Albee's first one-act play, The Zoo Story (1959), is a satire set in New York City in which a young homosexual attempts to force conversation on a reticent conservative. After intimidating the man into defending himself with a knife, the homosexual purposely impales himself on its blade. His next one-act drama, The Death of Bessie Smith (1960), revolves around the demise of black blues singer Bessie Smith, who died after being refused treatment at a Southern hospital that catered exclusively to white patients. The American Dream (1961), another one-act play, focuses on a mother and father whose severe punishment of their adopted son resulted in his death many years before. Albee's most acclaimed drama, Who's Afraid of Virginia Woolf?, has generated popular and critical notoriety for its controversial depiction of marital strife. The play depicts the alternately destructive and conciliatory relationship between George and Martha, a middle-aged history professor and his wife, which is demonstrated during a late-night party in their living room with Nick, George's shallow colleague, and Honey, Nick's spouse.
As the evening proceeds, George and Martha alternately attack and patronize their guests before Martha, intent on wounding George, seduces Nick; George retaliates by announcing the death of their nonexistent son, whom they had created to sustain their relationship. The conclusion suggests that George and Martha may be able to reappraise their relationship based on the intimacy, which was both feared and sought all evening, that arises from their shared sorrow. In A Delicate Balance, a troubled middle-aged couple examine their relationship during a prolonged visit by two close friends. In The Lady from Dubuque (1980), Albee posited that reality is a subjective phenomenon open to multiple interpretations. This drama concerns a dying woman who vents her pain and hostility on her friends and husband prior to the arrival of an ambiguous, commanding woman who alternately evokes the images of archetypal mother and angel of death. The Man Who Had Three Arms (1983) centers on Himself, a man who acquired wealth and fame after growing a third arm that later disappeared. Addressing the audience from a lecture podium, Himself alternately pleads for sympathy and attacks his audience for his loss of prominence. Albee described his stylized drama Finding the Sun (1983) as "pointillist in manner." This play counterbalances characters, in one example contrasting a young man's forthcoming freedom with an old man's awareness of his impending death. In Marriage Play (1987), Albee returned to the themes of his earlier plays to portray the ambivalent relationship between a cynical woman and her detached husband. Three Tall Women (1991) begins with a meeting between an elderly woman in her nineties known as A, her middle-aged caretaker B, and a young lawyer named C who has come to help A settle her affairs. As the three women interact, each becomes aware of and impatient with the others' shortcomings. The first act ends as A suffers a stroke, and in subsequent scenes Albee departs from a strictly linear plot, having all three characters appear as various manifestations of A at different times during her life. The play concerns stereotypes and familial ties, and is considered largely autobiographical; the character A was based on Albee's mother and the relationship between parent and playwright mirrors that of A and her homosexual son. In The Lorca Story: Scenes from a Life (1995), Albee presents the story of Federico Garcia Lorca (1900–1936), a Spanish poet and playwright executed during the Fascist reign of General Francisco Franco.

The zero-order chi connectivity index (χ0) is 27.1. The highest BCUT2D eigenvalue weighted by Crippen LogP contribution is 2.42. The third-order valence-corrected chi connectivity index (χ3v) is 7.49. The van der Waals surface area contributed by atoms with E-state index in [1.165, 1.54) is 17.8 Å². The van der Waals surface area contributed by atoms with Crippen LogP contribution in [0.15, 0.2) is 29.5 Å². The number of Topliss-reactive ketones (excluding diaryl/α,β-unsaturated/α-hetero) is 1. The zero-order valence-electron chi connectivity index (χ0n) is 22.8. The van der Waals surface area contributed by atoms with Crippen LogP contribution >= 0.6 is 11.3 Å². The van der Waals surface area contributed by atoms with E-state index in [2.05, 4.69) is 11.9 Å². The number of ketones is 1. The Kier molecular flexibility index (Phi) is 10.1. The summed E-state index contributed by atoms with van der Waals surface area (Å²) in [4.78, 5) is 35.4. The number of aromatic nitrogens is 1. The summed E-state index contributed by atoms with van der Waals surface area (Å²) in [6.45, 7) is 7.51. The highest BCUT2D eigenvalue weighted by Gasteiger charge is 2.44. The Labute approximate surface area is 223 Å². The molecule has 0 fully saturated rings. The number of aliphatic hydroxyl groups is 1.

Beginning with reviews of his earliest works, Albee has garnered a wide variety of critical opinion, ranging from scathing to adoring; many commentators note Albee's inventiveness and insight into society and human nature while at the same time responding negatively to the tone or structure of his dramas. For example, although it was faulted by some as defeatist and nihilistic, The American Dream was also commended for its savage parody of traditional American values. Albee commented: "Is the play offensive? I certainly hope so; it was my intention to offend—as well as amuse and entertain." Similarly, even though some critics considered it morbid and self-indulgent, Who's Afraid of Virginia Woolf? was honored with two Antoinette Perry Awards and a New York Drama Critics Circle Award. Variously interpreted as a problem play in the tradition of August Strindberg, a campus parody, or a latent homosexual critique of conventional relationships, the drama has generated a wide array of critical analyses. Who's Afraid of Virginia Woolf? has more recently been assessed as a classic of American drama for its tight control of form and command of both colloquial and abstruse dialogue. While several of Albee's plays written since 1962 have failed commercially and elicited stinging reviews for their abstract classicism and dialogue, many scholars have commended Albee's commitment to theatrical experimentation and refusal to pander to commercial pressures. A Delicate Balance, while garnering approval for its synthesis of dramatic elements, was widely faulted for lacking action and cohesive ideas; when it was awarded the Pulitzer Prize, most regarded the decision as a belated attempt by the Pulitzer committee to honor Albee for Who's Afraid of Virginia Woolf? Although The Lady from Dubuque closed after only twelve performances, Gerald Clarke deemed it Albee's "best work since Who's Afraid of Virginia Woolf?," and Otis Guernsey included it in The Best Plays of 1979–1980. The Man Who Had Three Arms also failed financially; although Albee denied any autobiographical intent, critics dismissed this play as a self-pitying portrayal of Albee, whose plays had been poorly received since the early 1960s. Critical reaction to Three Tall Women, for which Albee received a New York Drama Critics Circle Award as well as his third Pulitzer Prize, was generally positive. Although commentators have consistently identified C as the weakest character in the play, they have lauded A and B as well-defined portraits and praised Albee's focus on universal concerns. Many critics have additionally asserted that Three Tall Women is the most successful work Albee has written in years; they also note that due to its autobiographical content the play offers invaluable insights into Albee's life and career. John Lahr observed: "Far from being an act of revenge or special pleading, the play is a wary act of reconciliation, whose pathos and poetry are a testament to the bond, however attenuated, between child and parent. Three Tall Women bears witness to the son's sad wish to be loved, but with this liberating difference: the child is now finally in control of the parent's destiny, instead of the parent's being in control of the child's."